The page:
Geologists have investigated many different types of subsidence (Table 1) in North America during the past 100 years. Their principal contribution has been a better understanding of subsidence processes associated with the sudden formation of sinkholes, volcanic activity (Schuster and Mullineaux, this volume), tectonism (Bonilla, this volume), and sediment compaction induced by withdrawal or natural expulsion of underground fluids. Although major advancements in the understanding of other types of subsidence processes have been made primarily by engineers and soil scientists, geologists have outlined the geologic framework within which these subsidence processes are active. Allen (1969) provides an overview of the geologic processes that contribute to subsidence and the geologic setting of subsidence.
This chapter traces the evolution during the past 100 years of the conceptual understanding of land subsidence in North America caused by compaction of unconsolidated sediment induced primarily by the withdrawal of underground fluids. It reviews the ways these concepts have been applied, both to development of the theory of fluid flow through porous media and to gain insight into natural geologic processes. Four important case histories are examined, and the chapter concludes with discussions of the outlook for future investigations of subsidence in North America and a summary of research needs. Terminology used in the chapter follows Poland and others (1972).
Subsidence associated with man-induced compaction is one of man’s major inadvertent engineering feats. At least 34 areas in Mexico and the United States have subsided (Fig. 1); an aggregate area of about 22,000 km2, approximately equal to the area of New Jersey, has been lowered more than 30 cm.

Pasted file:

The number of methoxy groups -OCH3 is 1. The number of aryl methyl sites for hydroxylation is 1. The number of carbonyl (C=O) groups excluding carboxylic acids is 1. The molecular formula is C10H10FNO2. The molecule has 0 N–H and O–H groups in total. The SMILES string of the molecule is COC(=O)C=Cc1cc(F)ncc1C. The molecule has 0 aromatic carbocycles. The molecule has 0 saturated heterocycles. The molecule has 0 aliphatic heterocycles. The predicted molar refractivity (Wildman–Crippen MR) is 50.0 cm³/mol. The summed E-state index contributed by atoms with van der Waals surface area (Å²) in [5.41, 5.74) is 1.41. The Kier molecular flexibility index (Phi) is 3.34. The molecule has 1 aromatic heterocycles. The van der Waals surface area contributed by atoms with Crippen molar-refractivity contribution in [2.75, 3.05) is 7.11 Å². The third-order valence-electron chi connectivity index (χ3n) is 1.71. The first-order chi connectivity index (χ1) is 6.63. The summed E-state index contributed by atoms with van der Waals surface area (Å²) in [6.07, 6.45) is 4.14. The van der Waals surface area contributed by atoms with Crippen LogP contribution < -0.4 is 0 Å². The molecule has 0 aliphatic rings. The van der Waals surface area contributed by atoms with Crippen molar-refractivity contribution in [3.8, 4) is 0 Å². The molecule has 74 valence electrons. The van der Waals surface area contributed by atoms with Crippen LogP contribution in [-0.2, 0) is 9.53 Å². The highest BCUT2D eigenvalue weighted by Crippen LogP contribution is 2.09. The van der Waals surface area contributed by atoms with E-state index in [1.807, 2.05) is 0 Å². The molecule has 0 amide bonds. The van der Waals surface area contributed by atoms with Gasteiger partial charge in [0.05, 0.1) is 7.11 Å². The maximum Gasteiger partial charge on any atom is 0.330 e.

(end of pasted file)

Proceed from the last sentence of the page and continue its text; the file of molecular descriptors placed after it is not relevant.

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A review of milestones and changes in geological theory and practice from which modern engineering geology in North America has developed. Five chapters discuss historical events and the contributions of early scientists and engineers; nine chapters review the state of knowledge of dominant geologic processes, phenomena, and specialized principles critical to modern practice; and three chapters discuss geologic environs and the properties of construction materials. Four chapters are devoted to geoscience investigations and related techniques for: initial regional-areal evaluation of conceptual candidate sites (Phase I); selection of preferred-designated sites and design (Phase II); typical kinds of investigations used during project construction (Phase III); and as-built documentation and explorations of the operating or rehabilitation phases. Closing chapters focus on the geoscientist's responsibilities relative to engineering failures, errors of judgment that impact works, litigation, and forensic geoscience. The 34 contributors present extensive case histories applicable worldwide.